We tend to overlook social and emotional development when it comes to observing our baby’s overall development. We take a closer look at motor milestones and worry about their future IQs. However, emotional stability and the ability to control and detect feelings is arguably a better predictor of success.
Don’t believe me, believe the science!
If the previous argument does not seem convincing, let’s recap a study that was conducted a few years ago.
In his famous marshmallow experiment, Walter Mischel studied delayed gratification with 4 year-olds. The children were given a marshmallow and were told that they could eat it now or wait until the experimenter came back 15 minutes later, in which case they would get another one. Some kids were unable to control their impulses, while others, although struggling and closing their eyes to avoid temptation, were able to wait for their reward.
Further studies found that the performance on this marshmallow test predicted success at the end of high school more accurately than their IQ scores at that time. The children that had impulse control later did better on their SAT scores than those that were more impulse-driven. The first group was more conscientious and better socially adapted. Thus, all the intelligence in the world will not be effective if a child lacks emotional intelligence.
Where does social and emotional development happen?
The limbic system is the brain structure that is involved in motivation, emotion, learning, and memory, and it takes into account our innate temperament and our malleable personality. This system has a large set of neural structures that are molded by both nature and nurture.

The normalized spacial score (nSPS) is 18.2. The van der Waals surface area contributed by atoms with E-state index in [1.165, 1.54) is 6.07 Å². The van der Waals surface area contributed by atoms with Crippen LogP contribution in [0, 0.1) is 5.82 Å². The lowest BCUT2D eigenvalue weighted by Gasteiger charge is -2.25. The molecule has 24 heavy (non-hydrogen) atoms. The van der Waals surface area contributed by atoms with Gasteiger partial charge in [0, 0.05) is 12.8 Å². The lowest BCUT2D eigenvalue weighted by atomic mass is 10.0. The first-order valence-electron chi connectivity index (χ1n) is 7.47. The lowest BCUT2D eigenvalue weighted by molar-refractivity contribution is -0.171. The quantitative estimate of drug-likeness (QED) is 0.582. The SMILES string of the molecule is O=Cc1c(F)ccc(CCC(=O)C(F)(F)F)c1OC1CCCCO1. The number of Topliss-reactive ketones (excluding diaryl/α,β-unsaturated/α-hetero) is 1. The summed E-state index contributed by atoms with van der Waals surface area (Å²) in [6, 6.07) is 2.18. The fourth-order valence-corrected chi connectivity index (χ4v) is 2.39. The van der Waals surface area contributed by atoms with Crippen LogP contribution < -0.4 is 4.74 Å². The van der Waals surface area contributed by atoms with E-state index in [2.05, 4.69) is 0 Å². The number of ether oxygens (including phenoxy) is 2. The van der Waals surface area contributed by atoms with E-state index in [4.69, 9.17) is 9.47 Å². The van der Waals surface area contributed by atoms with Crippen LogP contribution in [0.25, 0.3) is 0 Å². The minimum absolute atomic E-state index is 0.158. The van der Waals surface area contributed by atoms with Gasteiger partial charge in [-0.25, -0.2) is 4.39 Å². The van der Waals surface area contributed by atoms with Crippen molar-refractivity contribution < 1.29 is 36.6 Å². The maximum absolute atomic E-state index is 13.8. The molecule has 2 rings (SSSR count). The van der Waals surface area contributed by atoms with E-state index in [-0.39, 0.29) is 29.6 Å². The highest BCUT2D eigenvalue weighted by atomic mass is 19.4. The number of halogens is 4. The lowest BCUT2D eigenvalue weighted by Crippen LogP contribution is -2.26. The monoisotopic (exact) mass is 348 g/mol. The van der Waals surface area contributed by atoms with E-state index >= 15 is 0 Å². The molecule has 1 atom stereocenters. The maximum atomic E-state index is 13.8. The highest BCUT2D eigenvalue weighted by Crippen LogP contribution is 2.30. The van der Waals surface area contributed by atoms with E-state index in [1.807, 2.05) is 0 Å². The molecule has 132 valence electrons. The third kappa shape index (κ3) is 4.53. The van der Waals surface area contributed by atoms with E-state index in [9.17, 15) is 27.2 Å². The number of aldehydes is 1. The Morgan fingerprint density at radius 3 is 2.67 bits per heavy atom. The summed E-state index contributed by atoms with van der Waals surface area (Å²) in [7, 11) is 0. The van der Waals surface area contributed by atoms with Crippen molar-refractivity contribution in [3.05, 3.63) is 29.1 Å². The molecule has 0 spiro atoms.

“Temperament” refers to our innate emotional traits; it tends to evolve, but mostly remains stable throughout our lives. However, the environment can mold our limbic system through experiences and social interactions. This molding creates what we call our “personality”.
Why are some people more prone to negative personalities while others seem to be more optimistic?
These variations apply to social behaviors such as a shy personality versus a more outgoing and assertive personality. These differences are largely genetic, but they can be slightly molded at an early age. The limbic cortex is slow to develop, which is why babies don’t feel the same way an adult feels.
What about memory?
There are other parts of the limbic system that take longer to develop, such as structures associated with memory storage. This explains why most babies won’t remember early experiences.
Memory and emotion are anatomically linked, this is largely explained through evolutionary psychology. It is beneficial to remember something that is emotionally impacting. For example, babies recognize faces that caused them harm versus those that had a positive impact. They create an association and thus learn to avoid certain people and situations. If there is an inconsistency in this learning phase, they will likely fail to develop confidence and emotional security. Even if the child does not consciously remember a painful or fearful situation, their lower limbic system does store this emotion and the person associated with it.
Our social and emotional development is crucial and it impacts our future success. That’s why it is important to take a closer look into it and understand its bases, in order to take advantage of the possibility to harness this limbic molding with positive parenting.